IT AIN’T OVER TIL IT’S OVER: Diving is as un-American as giving up before the Fat Lady sings. When the USA is down (or tied, in the case of Ghana), you see a concentrated offensive push in the final minutes of the match. Some European teams who do it, like Portugal did to the US, but it doesn’t seem to have the same level of desperation, and it definitely doesn’t stop them from diving and splaying about instead of sprinting back into play.
England looked utterly resigned with 30 minutes left against Italy. They were only down a goal but they milled around, passed backwards more than forwards, and jogged casually to throw-ins. Same with the Greeks versus Costa Rica when they only had 10 men. They just didn’t pump up the volume and ended up losing in a shoot-out. Thousands of plates weren’t broken triumphantly as a result.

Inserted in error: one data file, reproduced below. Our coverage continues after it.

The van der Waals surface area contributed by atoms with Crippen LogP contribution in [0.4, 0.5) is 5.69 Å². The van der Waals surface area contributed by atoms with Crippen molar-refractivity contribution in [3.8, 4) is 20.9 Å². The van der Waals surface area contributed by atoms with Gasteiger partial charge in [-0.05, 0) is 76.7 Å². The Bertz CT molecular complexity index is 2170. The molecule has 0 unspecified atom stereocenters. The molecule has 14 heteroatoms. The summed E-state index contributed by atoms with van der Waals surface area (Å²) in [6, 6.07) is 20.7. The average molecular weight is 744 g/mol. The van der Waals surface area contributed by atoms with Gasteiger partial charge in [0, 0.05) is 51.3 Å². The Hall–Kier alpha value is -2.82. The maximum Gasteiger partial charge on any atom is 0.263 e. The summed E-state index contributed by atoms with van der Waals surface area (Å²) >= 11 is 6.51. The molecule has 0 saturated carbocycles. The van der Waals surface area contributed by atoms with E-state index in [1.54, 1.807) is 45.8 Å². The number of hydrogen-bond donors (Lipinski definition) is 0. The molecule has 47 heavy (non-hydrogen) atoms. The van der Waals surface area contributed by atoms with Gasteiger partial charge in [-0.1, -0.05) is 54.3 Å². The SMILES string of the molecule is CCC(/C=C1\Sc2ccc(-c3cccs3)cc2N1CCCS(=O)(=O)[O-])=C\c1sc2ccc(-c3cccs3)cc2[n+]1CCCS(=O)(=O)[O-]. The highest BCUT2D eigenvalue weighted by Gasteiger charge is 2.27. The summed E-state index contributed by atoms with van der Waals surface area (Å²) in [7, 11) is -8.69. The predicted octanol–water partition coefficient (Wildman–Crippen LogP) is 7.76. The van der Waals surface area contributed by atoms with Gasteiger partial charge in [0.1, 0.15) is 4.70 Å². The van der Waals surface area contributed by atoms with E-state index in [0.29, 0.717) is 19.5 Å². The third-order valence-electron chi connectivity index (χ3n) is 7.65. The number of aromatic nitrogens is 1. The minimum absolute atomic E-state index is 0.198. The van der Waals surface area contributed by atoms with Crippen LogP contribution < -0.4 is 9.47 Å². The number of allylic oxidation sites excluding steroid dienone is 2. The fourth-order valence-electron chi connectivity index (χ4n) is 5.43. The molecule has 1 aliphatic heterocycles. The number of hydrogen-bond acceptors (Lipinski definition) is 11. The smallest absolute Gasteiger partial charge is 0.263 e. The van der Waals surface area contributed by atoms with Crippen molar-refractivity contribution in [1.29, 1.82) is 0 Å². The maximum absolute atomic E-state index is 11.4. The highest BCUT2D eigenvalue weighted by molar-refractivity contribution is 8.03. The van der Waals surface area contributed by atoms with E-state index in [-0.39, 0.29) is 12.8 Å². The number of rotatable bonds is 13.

Play hard till the final whistle! And harder still if you’re losing! Blow your brains out trying to make something happen! Throw every last strand of DNA into it! It makes for the kind of undeniable drama you don’t have to fake. You’re getting paid ludicrous amounts of money for a 90 minute work day with big ass bonuses for winning the whole shabang. Yes, World Cup athletes are not just playing for their homelands. There’s a sizable paycheck. So make the extra effort. Especially at the end!
EXTRA TIME: Here’s another soccer oddity we should incorporate into our daily lives. Say you’re waiting for a table at a busy restaurant. The four top in the corner already paid the bill but they’re lingering. Clearly, they’re in extra time. An official should stand by their table with a digital board reading “3” in bright red lights. When time’s up, a whistle blows three times and fervent gestures are made toward the door.
FLUORESCENT BOOTS: So many respected athletes said “yes” to endorsements having no idea they’d be mailed lightning yellow or hot pink cleats, upholding the truism that you never get what you don’t pay for. Let’s hope the trend of wearing two different colored boots goes the way of the vuvuzela. Both are annoyingly loud and totally unnecessary.